Click! How the lights go on

We have had electric light in our homes for more than a century. The light switch and the light bulb now seem inseparable.

LIFE Photo Collection


The first practical electric light bulb was developed in about 1880 by the American inventor Thomas Edison.


 In the years that followed, more and more cities installed a power grid. At first, many houses had only one electrically lit room. 

Of course, a light does not need to be on all the time. To turn it on and off, Edison included a rotary switch in the light fitting. 

Lever switch by unknownNEMO Science Museum

A rotary switch worked well for a single light bulb, but a lever or knife switch was more common to turn several lights on and off at the same time. This worked by pulling a lever up or down. 

Patent switch (1884) by John H HolmesOriginal Source: https://worldwide.espacenet.com/patent/search/family/055754020/publication/GB188403256A?q=GB188403256A

One problem with early switches was that sparks could fly if you moved the knob or lever too slowly. This rotary switch, patented by John Holmes in 1884, solved that problem. It has a spring system, which ensures that the light is turned on or off immediately. 

Miscellaneous switches (1920/1929) by unknownNEMO Science Museum

The rotary switch had some advantages: it was safe and there was no way it could come into contact with live parts, as was the case with the knife switch.

Table lamp (ca. 1900–1902) by Pierre-Adrien DalpayratThe Metropolitan Museum of Art

Another early type was the pull switch: the light goes on or off when you pull a cord. This 1900 table lamp has several of these cords.  

Miscellaneous switches (1920/1929) by unknownNEMO Science Museum

Eventually, another type became the standard: the wall-mounted toggle or tumbler switch. 

Even in the dark, this is not hard to operate. 

Rotary switches are still used in some places, such as on ships and in factories. There, toggle or rocker switches are too easy to turn on or off by accident if you bump into them. 

It is striking how many different materials have been used for switches over the years.

Porcelain was common in the early days. 

More elegant houses had metal, ...

...and in the 1920s the brownish-black plastic Bakelite was widely used.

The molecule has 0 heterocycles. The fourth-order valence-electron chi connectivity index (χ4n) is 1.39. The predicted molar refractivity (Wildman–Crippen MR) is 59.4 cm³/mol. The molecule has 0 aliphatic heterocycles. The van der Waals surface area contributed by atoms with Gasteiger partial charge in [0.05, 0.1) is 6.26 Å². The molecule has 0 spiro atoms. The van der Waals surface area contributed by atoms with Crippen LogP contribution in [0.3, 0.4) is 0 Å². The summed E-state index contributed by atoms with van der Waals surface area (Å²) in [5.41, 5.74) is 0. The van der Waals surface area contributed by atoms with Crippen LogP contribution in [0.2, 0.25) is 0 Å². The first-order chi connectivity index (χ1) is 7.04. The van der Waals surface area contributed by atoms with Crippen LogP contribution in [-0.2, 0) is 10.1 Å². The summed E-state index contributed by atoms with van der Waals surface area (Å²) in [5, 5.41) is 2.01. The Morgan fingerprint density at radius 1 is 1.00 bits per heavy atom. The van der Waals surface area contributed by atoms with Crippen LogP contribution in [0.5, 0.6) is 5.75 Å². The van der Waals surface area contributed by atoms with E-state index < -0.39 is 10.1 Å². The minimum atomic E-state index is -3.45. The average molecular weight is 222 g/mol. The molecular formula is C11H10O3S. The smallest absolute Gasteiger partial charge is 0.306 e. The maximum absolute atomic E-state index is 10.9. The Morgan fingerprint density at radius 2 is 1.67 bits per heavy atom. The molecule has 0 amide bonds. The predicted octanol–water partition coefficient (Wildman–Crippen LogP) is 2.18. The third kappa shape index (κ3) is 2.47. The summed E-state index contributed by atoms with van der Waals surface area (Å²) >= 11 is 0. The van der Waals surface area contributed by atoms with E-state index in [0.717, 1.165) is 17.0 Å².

Dual light switch (2018) by AgrisROriginal Source: https://commons.wikimedia.org/wiki/File:Dual_light_switch.jpg

From the 1960s onwards, other plastics came into use and the design also changed. Most of the parts and the wiring are now fitted in the wall rather than mounted on it. 

Miscellaneous power sockets (1900/1940) by UnknownNEMO Science Museum

Power sockets are often found close to switches, and over the years they have followed exactly the same trends in materials and positioning. 

Miscellaneous plugs (1925/1970) by unknownNEMO Science Museum

Many countries had their own socket designs until the 1920s. 

The Netherlands, along with much of the rest of Europe, eventually adopted a standard type originally developed in France. 

This kind of standardisation did not extend much further than continental Europe. Around the world, there are no fewer than 15 different standards for power sockets. 

Miscellaneous switches (1920/1929) by unknownNEMO Science Museum

When it comes to light switches, though, the world is united: the rocker switch is now the international favourite. 

Credits: Story


Object of the Month – December 2021 

Each month, NEMO Science Museum spotlights one item from its collection of 19,000 special objects. These objects, which were once part of people’s everyday lives, show us how technology changes over time. 

 

This story was written with the help of the Museum of Industry in Ghent. 

Credits: All media
The story featured may in some cases have been created by an independent third party and may not always represent the views of the institutions, listed below, who have supplied the content.
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